[Numpy-discussion] Speed up function on cross product of two sets?

Tim Hochberg tim.hochberg at cox.net
Sun Apr 2 17:53:01 CDT 2006

Zachary Pincus wrote:

> Tim -
> Thanks for your suggestions -- that all makes good sense.
> It sounds like the general take home message is, as always: "the  
> first thing to try is to vectorize your inner loop."

Exactly and far more pithy than my meanderings. If I were going to make 
a list it would look something like:

0. Think about your algorithm.
1. Vectorize your inner loop.
2. Eliminate temporaries
3. Ask for help
4. Recode in C.
5 Accept that your code will never be fast.

Step zero should probably be repeated after every other step ;)


> Zach
>>> I have a inner loop that looks like this:
>>> out = []
>>> for elem1 in l1:
>>>   for elem2 in l2:
>>>     out.append(do_something(l1, l2))
>> this is do_something(elem1, elem2), correct?
>>> result = do_something_else(out)
>>> where do_something and do_something_else are implemented with  only  
>>> numpy ufuncs, and l1 and l2 are numpy arrays.
>>> As an example, I need to compute the median distance from any  
>>> element  in one set to any element in another set.
>>> What's the best way to speed this sort of thing up with numpy  
>>> (e.g.  push as much down into the underlying C as possible)? I  
>>> could re- write do_something with the numexpr tools (which are  very 
>>> cool), but  that doesn't address the fact that I've still got  
>>> nested loops living  in Python.
>> The exact approach I'd take would depend on the sizes of l1 and l2  
>> and a certain amount of trial and error. However, the first thing  
>> I'd try is:
>>    n1 = len(l1)
>>    n2 = len(l2)
>>    out = numpy.zeros([n1*n2], appropriate_dtype)
>>    for i, elem1 in enumerate(l1):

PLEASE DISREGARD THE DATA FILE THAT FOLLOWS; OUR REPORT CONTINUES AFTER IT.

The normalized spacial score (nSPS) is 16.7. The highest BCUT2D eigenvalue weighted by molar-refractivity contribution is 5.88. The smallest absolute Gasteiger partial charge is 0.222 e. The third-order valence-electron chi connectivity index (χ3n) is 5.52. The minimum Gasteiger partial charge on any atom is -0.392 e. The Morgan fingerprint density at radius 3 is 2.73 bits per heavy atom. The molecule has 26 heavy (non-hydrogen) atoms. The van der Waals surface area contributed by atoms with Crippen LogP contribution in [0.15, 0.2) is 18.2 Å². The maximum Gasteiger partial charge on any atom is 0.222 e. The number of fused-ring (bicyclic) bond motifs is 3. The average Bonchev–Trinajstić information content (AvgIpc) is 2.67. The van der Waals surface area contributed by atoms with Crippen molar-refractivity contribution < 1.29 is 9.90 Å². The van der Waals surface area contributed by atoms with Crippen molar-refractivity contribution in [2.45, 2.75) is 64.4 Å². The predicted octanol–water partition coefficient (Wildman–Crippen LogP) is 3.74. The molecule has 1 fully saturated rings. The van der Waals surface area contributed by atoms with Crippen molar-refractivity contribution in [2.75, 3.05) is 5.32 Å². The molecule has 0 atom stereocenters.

>>        out[i*n2:(i+1)*n2] = do_something(elem1, l1)
>>    result = do_something_else(out)
>> That may work as is, or you may have to tweak do_something slightly  
>> to handle l1 correctly. You might also try to do the operations in  
>> place and stuff the results into out directly by using X= and three  
>> argument ufuncs. I'd not do that at first though.
>> One thing to consider is that, in my experience, numpy works best  on 
>> chunks of about 10,000 elements. I believe that this is a  function 
>> of cache size. Anyway, this may choice of which of l1 and  l2 you 
>> continue to loop over, and which you vectorize. If they both  might 
>> get really big, you could even consider chopping up l1 when  you 
>> vectorize it. Again I wouldn't do that unless it really looks  like 
>> you need it.
>> If that all sounds opaque, feel free to ask more questions. Or if  
>> you have questions about microoptimizing the guts of do_something,  I 
>> have a bunch of experience with that and I like a good puzzle.
>>> Perhaps there's some way in numpy to make one big honking array  
>>> that  contains all the pairs from the two lists, and then just run  
>>> my  do_something on that huge array, but that of course scales  poorly.
>> I know of at least one way, but it's a bit of a kludge. I don't  
>> think I'd try that though. As you said, it scales poorly.  As long  
>> as you can vectorize your inner loop, it's not necessary and  
>> sometimes makes things worse, to vectorize your outer loop as well.  
>> That's assuming your inner loop is large, it doesn't help if your  
>> inner loop is 3 elements long for instance, but that doesn't seem  
>> like it should be a problem here.
>> Regards,
>> -tim

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